We are able to experience contentment because of who we are in Christ. HE is the foundation of Paul’s secret.

When the time, energy, and focus of our pursuits tarry from our God-ordained purpose and turn to self-initiated pursuits, we should not be surprised if discontentment results. Remember, God created us with the ability to live in complete contentment – and it’s found in Jesus.

We are on this planet to know, love, and serve Jesus. Keeping our ultimate life’s calling and purpose at the forefront of our minds is crucial regarding our contentment.

3. Choose to have a thankful heart.

Quoting once again from Wholly Devoted:

“It’s human nature to emphasize things we do not have or things we wish we had rather than emphasize the blessings we do have.

Being thankful for the blessings we have prevents us from focusing on the things we do not have. We can choose to emphasize our external riches in Christ over the temporal things that are here today and gone tomorrow. Ask God to train your eye to his perspective pertaining to your blessings. When your perspective meshes with His, you cannot help but be thankful.

One thing that God is teaching me is sometimes we have to choose to have a thankful perspective.

I remember one night when my second child was a newborn and I was getting him ready for bed. I had just finished feeding him, and he was about to nod off to sleep when his older brother unintentionally woke him up as he ran up the stairs. I was exhausted and frustrated. I can remember making the decision at that moment to be thankful that our newborn’s ears could hear and that he had an older brother to wake him.

I certainly don’t live in a mindset of perpetual thankfulness, but I do pray and ask God to give me and our children thankful hearts. Sometimes we just plain have to choose to be thankful. (Wholly Devoted, Jennifer Brooks, p. 97.)

I have learned the secret to being content in any and every situation. Philippians 4:12

4. Ask the Lord to fill your heart with His joy.

It’s easy to get bogged down by the mundane.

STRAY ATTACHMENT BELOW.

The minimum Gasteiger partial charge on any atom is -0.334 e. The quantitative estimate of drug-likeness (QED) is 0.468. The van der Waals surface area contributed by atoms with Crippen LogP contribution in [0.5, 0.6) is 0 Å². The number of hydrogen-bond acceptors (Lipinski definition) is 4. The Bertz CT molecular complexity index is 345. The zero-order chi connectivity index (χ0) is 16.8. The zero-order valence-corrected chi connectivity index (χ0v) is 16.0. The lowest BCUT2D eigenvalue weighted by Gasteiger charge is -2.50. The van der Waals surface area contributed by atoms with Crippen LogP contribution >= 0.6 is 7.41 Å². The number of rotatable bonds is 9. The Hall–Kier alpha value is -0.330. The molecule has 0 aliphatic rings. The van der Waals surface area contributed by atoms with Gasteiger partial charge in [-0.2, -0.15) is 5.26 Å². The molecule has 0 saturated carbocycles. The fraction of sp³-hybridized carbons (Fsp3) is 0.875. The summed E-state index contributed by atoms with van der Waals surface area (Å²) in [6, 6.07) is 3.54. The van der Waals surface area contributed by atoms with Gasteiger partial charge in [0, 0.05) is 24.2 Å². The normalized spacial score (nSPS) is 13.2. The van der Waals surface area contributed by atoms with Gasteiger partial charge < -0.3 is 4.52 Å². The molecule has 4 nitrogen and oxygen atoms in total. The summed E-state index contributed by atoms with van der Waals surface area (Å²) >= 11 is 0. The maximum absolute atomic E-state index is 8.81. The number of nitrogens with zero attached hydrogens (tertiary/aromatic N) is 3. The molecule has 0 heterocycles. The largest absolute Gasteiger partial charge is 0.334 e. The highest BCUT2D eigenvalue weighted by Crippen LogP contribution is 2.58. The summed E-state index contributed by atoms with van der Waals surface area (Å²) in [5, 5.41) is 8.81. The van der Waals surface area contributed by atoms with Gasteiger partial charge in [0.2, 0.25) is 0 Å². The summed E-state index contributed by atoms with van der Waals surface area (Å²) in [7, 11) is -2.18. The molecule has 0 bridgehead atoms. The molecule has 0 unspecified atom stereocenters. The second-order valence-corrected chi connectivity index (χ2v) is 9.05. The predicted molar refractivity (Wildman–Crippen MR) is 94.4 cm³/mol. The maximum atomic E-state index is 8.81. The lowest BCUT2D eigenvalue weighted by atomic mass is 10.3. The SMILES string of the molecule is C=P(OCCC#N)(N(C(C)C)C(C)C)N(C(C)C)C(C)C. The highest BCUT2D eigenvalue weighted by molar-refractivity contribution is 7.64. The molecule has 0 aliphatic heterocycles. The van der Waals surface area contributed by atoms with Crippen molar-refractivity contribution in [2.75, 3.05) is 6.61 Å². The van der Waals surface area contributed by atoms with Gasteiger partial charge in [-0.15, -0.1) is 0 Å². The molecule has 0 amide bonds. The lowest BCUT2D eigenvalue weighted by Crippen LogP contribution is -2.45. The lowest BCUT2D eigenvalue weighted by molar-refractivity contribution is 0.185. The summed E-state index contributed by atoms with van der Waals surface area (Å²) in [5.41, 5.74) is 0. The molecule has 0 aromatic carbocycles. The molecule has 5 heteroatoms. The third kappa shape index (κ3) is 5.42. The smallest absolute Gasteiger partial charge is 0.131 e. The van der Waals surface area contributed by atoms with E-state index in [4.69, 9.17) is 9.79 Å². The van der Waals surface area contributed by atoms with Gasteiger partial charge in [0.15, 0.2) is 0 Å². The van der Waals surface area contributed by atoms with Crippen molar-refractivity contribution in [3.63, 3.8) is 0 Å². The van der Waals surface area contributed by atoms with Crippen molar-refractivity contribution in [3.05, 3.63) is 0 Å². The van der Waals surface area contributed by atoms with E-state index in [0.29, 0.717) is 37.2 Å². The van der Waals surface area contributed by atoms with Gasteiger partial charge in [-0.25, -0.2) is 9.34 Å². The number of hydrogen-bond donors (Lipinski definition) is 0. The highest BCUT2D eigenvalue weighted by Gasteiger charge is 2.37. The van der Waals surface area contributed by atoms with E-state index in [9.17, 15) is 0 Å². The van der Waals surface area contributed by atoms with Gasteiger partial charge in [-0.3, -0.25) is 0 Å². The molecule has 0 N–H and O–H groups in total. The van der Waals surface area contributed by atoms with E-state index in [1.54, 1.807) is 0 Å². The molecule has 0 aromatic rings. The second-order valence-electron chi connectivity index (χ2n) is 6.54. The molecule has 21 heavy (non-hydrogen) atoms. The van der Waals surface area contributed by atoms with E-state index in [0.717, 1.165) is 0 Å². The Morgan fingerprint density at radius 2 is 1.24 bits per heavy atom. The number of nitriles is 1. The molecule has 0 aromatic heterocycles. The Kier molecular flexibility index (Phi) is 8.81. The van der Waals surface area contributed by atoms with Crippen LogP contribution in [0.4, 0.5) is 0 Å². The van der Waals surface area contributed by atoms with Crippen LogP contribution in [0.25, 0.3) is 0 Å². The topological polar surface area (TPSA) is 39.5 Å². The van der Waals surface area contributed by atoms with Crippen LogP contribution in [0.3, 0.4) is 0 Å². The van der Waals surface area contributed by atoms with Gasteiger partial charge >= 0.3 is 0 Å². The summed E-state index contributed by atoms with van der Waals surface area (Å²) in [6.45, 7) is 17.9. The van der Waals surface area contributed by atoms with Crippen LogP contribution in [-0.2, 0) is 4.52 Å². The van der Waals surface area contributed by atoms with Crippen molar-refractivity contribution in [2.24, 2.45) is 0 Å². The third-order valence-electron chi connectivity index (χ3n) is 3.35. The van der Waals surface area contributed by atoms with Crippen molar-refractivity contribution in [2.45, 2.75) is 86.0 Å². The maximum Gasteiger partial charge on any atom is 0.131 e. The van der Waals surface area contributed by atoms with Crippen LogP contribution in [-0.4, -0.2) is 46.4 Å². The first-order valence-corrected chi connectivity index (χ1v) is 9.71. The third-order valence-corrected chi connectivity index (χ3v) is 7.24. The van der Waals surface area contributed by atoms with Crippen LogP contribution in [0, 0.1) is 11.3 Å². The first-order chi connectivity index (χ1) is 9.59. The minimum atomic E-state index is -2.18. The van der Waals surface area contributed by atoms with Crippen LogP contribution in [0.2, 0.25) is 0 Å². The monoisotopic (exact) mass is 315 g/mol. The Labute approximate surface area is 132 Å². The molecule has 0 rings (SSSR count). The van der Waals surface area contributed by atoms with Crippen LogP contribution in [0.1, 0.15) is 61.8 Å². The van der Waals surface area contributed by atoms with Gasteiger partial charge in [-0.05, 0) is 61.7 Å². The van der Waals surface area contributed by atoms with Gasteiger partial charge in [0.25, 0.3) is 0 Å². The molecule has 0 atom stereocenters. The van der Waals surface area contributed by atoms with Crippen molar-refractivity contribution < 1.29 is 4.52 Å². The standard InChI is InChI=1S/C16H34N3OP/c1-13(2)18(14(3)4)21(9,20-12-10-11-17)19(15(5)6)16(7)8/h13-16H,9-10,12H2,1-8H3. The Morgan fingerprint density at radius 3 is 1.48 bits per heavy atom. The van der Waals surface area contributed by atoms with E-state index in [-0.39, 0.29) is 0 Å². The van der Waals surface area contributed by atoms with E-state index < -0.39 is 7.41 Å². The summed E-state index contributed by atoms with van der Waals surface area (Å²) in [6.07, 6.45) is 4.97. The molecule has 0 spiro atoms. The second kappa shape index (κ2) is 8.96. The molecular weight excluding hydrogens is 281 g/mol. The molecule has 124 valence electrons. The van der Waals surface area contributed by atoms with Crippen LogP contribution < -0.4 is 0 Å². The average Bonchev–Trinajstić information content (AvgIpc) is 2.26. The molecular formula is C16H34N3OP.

Other times our lives are downright exhausting and it is all we can do to keep our head above water as we put one foot in front of the other.

There are also days when our emotions overwhelm us with sorrow, pain, heartbreak, guilt, and so many other things. You and I absolutely need the power of the Holy Spirit to experience joy in the undercurrent of our soul so we can experience it on good days as well as bad days.

Joy is a fruit of the spirit. (Galatians 5:22) We can pray and ask God to multiply the fruit of the spirit of joy in our lives.

Psalm 118:24 says, “This is the day the Lord has made; let us rejoice and be glad in it.” This is not declaring a choice in mere mood, it’s a choice of confident assurance that God is in control, and he’s taking care of us. We can choose joy in the midst of knowing and trusting our sovereign God.

When our children were young and I was a stay-at-home mom I remember one particularly exhausting day complaining to my husband, Joe, that I feel like all I do day after day is walk in circles.

I’ll never forget his response. He said, “Well then, I guess you better learn to enjoy the circles!”

I was both annoyed and convicted.

Annoyed because I really didn’t want to hear that from him in that moment.

Convicted because I knew he was right.

If I had to choose one of the five points of application we’re discussing today that I struggle with the most, it would be this one.

It’s helpful for me to keep in mind that I don’t have to put pressure on myself to manufacture joy. I remember the words of Nehemiah 8:10 which says, “The joy of the Lord is my strength.” If being joyful with something I had to do for myself, it would definitely stress me out and “de-joy” me even more!

5. Resist comparing yourself to others.

Do you have a propensity to use a mental yardstick and gauge your life to other women?

You may do this subconsciously and not even realize you’re doing it! Whether you realize you’re doing it or not, it’s detrimental to your contentment.

It’s also toxic to your own heart and mind AND in your relationships with others.

As a result, you may harbor envy, jealousy, or resentment – and not even know exactly why! It can also prevent you from engaging in relationships with other women in a healthy and fulfilling manner.

pin how to find contentment in Christ

I’m thankful that the Bible provides the secret to being content in any and every situation.

Related post: break free from the stronghold of discontentment